I do get 48 straight hours off every week and have been really enjoying that time. Mostly because I love my roommates and my intern class is amazing!

Here is my Emergency Medicine intern class at our picnic:

And last weekend Roger came to visit. It was awesome. We went to Red Rocks for a concert, went to the Cherry Creek Art Festival, went hiking in the mountains and went to a nice dinner. Absolutely milked every second out of the weekend! Here are a couple pics from the top of the hike we did:

And then this weekend I gathered a bunch of the interns and we went out to dinner. The night ended with me, my roommate and my friend Kaite cleaning up after the over-imbibing of a surgery intern who shall remain nameless. We made the best out of the situation. And had a LOT of laughs.

So things are hard, life is stressful, but I am having a good time away from the hospital and learning a ton when I'm there! I have a ton of funny stories, but I'll leave you with one...

Last week I got a page from the Emergency Department to the Neurosurgery pager. It went something like this...

We have a patient of yours down here...

He signed out from the Intensive Care Unit against medical advice this afternoon (one of the many things I don't find out when I start my shift)

The Denver Police found him wandering the streets with his butt hanging out of his hospital gown, his IV still in place...

drinking a beer

Would you mind coming down to see him?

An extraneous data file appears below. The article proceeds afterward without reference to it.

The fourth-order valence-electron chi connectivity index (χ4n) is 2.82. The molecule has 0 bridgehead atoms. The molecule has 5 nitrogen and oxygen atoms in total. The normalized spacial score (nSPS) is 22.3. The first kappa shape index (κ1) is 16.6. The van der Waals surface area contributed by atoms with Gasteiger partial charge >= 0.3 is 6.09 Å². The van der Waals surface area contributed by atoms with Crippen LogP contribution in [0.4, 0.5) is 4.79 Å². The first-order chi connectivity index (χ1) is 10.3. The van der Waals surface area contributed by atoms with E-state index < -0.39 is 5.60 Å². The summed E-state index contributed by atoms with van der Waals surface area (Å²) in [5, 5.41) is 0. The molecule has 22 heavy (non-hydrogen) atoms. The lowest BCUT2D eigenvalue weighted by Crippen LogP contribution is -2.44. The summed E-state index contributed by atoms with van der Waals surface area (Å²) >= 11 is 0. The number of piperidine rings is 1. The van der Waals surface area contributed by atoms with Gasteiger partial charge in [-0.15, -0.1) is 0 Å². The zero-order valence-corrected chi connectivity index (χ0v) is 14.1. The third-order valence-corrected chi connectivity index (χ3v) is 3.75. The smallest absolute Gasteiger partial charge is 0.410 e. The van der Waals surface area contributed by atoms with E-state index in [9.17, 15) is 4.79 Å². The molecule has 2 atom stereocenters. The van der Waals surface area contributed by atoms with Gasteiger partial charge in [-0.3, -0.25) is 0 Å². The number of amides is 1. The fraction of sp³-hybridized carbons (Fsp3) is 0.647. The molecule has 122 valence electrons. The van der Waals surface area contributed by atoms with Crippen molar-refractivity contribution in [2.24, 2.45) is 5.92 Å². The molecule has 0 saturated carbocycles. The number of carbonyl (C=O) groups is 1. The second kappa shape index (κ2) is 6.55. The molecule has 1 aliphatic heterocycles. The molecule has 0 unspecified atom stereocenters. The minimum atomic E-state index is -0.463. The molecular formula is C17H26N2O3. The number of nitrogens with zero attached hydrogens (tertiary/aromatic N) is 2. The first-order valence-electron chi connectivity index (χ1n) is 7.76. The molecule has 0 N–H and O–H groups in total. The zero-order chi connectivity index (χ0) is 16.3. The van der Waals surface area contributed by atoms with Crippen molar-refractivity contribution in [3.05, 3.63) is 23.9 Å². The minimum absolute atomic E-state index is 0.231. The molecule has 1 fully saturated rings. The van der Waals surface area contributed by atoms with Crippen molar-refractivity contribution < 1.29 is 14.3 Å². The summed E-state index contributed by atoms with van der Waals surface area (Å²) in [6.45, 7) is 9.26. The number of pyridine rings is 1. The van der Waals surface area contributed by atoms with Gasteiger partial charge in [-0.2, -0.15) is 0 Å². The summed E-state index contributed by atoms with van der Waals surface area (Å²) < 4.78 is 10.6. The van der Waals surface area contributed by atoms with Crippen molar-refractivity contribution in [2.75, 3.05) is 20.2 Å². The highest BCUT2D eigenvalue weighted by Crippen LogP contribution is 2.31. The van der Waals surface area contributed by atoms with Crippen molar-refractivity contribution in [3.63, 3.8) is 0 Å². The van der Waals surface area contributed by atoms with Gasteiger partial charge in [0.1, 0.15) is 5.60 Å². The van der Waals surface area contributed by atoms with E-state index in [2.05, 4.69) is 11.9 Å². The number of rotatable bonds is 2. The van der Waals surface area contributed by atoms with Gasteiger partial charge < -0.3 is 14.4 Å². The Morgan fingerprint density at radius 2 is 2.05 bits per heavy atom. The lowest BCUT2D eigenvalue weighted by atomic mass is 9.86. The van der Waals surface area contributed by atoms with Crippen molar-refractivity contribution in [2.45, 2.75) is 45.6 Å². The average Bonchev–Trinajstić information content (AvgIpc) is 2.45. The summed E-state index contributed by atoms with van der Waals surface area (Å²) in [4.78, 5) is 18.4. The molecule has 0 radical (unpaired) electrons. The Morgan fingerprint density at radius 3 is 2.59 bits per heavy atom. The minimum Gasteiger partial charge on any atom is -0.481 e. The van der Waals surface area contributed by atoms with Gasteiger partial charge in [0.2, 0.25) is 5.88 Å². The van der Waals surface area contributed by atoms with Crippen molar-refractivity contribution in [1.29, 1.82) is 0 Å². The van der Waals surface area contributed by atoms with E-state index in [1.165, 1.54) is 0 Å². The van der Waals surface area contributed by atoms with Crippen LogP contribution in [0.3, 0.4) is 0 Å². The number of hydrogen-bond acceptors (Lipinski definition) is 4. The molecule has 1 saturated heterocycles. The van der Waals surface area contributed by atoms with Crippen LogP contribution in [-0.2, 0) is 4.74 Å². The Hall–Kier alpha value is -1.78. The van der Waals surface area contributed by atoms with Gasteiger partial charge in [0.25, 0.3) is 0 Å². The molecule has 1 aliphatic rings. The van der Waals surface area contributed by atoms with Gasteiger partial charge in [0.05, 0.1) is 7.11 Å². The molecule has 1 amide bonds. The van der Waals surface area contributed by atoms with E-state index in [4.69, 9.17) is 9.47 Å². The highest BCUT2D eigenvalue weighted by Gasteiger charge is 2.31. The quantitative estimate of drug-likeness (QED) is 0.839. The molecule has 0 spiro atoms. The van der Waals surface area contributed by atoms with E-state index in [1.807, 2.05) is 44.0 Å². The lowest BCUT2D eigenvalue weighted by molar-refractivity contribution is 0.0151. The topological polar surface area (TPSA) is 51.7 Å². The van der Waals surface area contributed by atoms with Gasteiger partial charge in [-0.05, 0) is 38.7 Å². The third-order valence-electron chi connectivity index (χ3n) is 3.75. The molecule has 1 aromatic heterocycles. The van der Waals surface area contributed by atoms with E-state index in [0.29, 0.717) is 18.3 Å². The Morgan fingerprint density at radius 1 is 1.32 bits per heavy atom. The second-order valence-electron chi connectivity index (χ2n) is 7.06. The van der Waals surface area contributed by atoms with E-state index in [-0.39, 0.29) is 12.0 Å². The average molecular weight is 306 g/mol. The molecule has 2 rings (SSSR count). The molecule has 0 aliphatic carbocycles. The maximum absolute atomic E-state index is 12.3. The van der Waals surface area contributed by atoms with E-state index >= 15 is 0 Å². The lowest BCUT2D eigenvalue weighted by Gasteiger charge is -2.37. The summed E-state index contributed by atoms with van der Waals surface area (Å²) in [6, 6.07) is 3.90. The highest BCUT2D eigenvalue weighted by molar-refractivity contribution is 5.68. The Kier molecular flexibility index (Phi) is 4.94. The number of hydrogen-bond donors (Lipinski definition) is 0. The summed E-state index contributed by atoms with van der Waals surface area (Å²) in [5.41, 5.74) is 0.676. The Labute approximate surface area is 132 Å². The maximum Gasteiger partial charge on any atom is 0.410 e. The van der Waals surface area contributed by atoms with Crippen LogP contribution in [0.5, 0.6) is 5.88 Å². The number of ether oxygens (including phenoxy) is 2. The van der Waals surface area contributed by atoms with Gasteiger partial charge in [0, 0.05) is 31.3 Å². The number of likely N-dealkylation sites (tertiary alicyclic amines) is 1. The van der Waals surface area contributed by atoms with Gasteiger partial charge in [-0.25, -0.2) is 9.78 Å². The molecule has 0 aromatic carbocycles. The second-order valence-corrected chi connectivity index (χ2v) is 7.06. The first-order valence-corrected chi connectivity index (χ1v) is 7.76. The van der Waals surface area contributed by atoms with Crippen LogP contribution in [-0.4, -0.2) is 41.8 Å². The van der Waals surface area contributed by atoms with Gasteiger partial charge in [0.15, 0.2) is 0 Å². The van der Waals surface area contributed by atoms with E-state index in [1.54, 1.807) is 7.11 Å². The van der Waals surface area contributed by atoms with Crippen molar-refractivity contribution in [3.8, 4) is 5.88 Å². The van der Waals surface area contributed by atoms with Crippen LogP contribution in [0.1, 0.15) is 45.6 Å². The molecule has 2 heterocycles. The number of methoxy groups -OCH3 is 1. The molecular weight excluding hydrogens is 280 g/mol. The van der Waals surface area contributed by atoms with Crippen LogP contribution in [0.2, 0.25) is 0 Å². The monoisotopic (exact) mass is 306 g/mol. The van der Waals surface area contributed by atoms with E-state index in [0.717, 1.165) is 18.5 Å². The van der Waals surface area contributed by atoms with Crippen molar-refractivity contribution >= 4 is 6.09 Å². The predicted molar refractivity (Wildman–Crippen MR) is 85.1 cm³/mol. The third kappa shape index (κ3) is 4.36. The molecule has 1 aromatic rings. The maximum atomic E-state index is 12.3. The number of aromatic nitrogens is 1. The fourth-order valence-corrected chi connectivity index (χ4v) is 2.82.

Sometimes I really do LOVE my job


Saturday, June 27, 2009

Welcome to internship

I started internship with one of the most demanding and scary rotations of the year. I get there at 5pm Monday thru Thursday and have 6 people hand me lists of patients that will be my responsibility for the next 14 hours (24 on Sunday starting at 7am). I carry 6 pagers that go off relentlessly all night with people looking to me for answers. And whenever there is a neurosurgery, plastics or urology consult in the emergency department I am in charge of the initial history and physical. I pretty much spend the night terrified. One day last week I went 24 hours without eating because I was too busy/exhausted. This week I have taken care of, among others, a murderer, a baby with an unexplained head bleed, a couple who rolled their car on vacation, a lady with a softball sized brain tumor, more people with appendicitis than I care to count and a man with the worst aortic dissection I've ever seen. But the beauty of this rotation is that when I leave on Friday morning at 7am I don't have to be back until Sunday morning at 7am. Days off rock!

My residency class is simply amazing. We are going to be a pretty close group. There is rarely a day when just one of us has the day off, so I was able to find a hiking buddy for today. My classmate Kirsten and I went up to Rocky Mountain National Park for a couple hours.

Other awesome things about Denver:

-My bike commute is great. It's mostly on a bike path that runs under the city. Looks like this:

Except when it rains. Because then the whole path turns into a whitewater rapid. I need to get a kayak for those days...

- I have family here. My brother Carey came up last weekend and installed a doggie door for us (our house kind of resembles a dog kennel). Then he had me over for a wonderful dinner. Bonus!

- Roger is coming next weekend! Going to Red Rocks for a concert and then I'm trying to decide between hiking and whitewater rafting for next Saturday. Can't wait! Just have to survive 80 hours of work in the next 5 days and then I'm good to go!

(*training is going to be a bit low this month, but there will be good months, I'm sure!)

Saturday, June 20, 2009

Life as I know it is about to end